Birmingham researchers develop new device for head injury patients

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David Davies
David Davies

A team of researchers at the NIHR Surgical Reconstruction and Microbiology Research Centre (SRMRC) have developed a device that could improve the recovery of and treatment for patients who have suffered significant brain injury.

Patients with head injuries lose many cells in their brain in the hours and days immediately following their injury. Laboratory studies have suggested that some of these cells can be saved through the use of infra-red light, which has the potential to be the first effective primary treatment for traumatic brain injuries.

Dave Davies, clinical lecturer in neurosurgery, said: “My colleagues and I have been working on a new technology to deliver light directly into the brain and spine to help as many cells survive as possible after a head injury.

“Our research so far shown that shining a light for one minute a day for 5 days has a significant effect on reducing cell loss, with an increase in surviving cells of up to 30%.’

“So far we have a device prototype that has been tested in cadavers and established models.

“We’re now looking to continue our research and develop a device that works in patients, and we hope to see patients benefiting from this within the next 5 years.”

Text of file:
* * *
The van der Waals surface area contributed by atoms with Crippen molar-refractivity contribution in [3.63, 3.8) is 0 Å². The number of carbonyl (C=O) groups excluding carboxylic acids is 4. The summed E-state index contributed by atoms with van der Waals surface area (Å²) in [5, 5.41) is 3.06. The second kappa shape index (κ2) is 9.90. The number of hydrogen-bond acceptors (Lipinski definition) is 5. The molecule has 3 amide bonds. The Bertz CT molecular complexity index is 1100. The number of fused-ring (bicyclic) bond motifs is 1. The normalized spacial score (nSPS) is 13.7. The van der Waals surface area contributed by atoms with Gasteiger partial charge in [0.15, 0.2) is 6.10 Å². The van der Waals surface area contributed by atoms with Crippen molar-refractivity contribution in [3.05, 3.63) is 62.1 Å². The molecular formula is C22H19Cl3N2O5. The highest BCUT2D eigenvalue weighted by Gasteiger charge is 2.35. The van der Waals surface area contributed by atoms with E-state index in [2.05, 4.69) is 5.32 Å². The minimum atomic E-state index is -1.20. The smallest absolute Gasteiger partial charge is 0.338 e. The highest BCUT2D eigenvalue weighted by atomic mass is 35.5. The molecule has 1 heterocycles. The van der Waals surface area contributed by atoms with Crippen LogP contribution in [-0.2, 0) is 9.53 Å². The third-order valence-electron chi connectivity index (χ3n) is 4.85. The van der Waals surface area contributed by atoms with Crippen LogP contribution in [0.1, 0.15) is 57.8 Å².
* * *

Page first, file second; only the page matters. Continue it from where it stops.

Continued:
The patented device, currently called “Birmingham Discovery – Red Diamond”, is the only patient treatment for TBI being developed across Europe.

To increase its effectiveness, the device would be temporarily implanted into patients while they are in hospital alongside monitors which are used routinely for TBI patients.

Currently there are no treatments that reduce the loss of brain cells following a TBI, with current care focused on reducing the effects of secondary brain injuries and improving the symptoms patients experience.

The SRMRC, based at the Queen Elizabeth Hospital Birmingham (QEHB), is funded by the NIHR, the Ministry of Defence, the University of Birmingham and University Hospitals Birmingham NHS Foundation Trust (which runs QEHB).

The team are now seeking funding to develop a prototype that could be used in clinical trials, which it is hoped will begin recruitment by 2025.

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